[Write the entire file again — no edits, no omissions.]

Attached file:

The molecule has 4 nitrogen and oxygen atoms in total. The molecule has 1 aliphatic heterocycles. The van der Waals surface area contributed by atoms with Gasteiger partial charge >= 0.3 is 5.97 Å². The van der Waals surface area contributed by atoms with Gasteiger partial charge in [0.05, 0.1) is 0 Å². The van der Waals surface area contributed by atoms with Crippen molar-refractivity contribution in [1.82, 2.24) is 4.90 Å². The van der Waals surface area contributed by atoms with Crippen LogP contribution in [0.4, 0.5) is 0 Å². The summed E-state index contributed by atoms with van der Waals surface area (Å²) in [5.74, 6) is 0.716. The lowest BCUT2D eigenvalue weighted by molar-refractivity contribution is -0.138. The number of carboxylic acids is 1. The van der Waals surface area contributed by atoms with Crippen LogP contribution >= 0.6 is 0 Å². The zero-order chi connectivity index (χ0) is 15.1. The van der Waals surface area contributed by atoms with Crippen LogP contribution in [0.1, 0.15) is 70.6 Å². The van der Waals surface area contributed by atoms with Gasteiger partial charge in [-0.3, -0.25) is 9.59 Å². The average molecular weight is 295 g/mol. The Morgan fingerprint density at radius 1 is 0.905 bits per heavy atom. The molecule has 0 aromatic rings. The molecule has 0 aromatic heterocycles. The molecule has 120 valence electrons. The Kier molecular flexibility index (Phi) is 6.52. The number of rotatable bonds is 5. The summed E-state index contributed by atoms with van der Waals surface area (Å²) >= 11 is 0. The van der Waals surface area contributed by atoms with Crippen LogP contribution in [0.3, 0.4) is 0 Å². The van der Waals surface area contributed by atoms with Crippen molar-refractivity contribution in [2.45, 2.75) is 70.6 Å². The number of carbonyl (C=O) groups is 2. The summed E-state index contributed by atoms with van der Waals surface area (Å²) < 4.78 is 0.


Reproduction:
The molecule has 4 nitrogen and oxygen atoms in total. The molecule has 1 aliphatic heterocycles. The van der Waals surface area contributed by atoms with Gasteiger partial charge >= 0.3 is 5.97 Å². The van der Waals surface area contributed by atoms with Gasteiger partial charge in [0.05, 0.1) is 0 Å². The van der Waals surface area contributed by atoms with Crippen molar-refractivity contribution in [1.82, 2.24) is 4.90 Å². The van der Waals surface area contributed by atoms with Crippen LogP contribution in [0.4, 0.5) is 0 Å². The summed E-state index contributed by atoms with van der Waals surface area (Å²) in [5.74, 6) is 0.716. The lowest BCUT2D eigenvalue weighted by molar-refractivity contribution is -0.138. The number of carboxylic acids is 1. The van der Waals surface area contributed by atoms with Crippen LogP contribution >= 0.6 is 0 Å². The zero-order chi connectivity index (χ0) is 15.1. The van der Waals surface area contributed by atoms with Crippen LogP contribution in [0.1, 0.15) is 70.6 Å². The van der Waals surface area contributed by atoms with Gasteiger partial charge in [-0.3, -0.25) is 9.59 Å². The average molecular weight is 295 g/mol. The Morgan fingerprint density at radius 1 is 0.905 bits per heavy atom. The molecule has 0 aromatic rings. The molecule has 0 aromatic heterocycles. The molecule has 120 valence electrons. The Kier molecular flexibility index (Phi) is 6.52. The number of rotatable bonds is 5. The summed E-state index contributed by atoms with van der Waals surface area (Å²) >= 11 is 0. The van der Waals surface area contributed by atoms with Crippen LogP contribution in [0.3, 0.4) is 0 Å². The van der Waals surface area contributed by atoms with Crippen molar-refractivity contribution in [2.45, 2.75) is 70.6 Å². The number of carbonyl (C=O) groups is 2. The summed E-state index contributed by atoms with van der Waals surface area (Å²) < 4.78 is 0.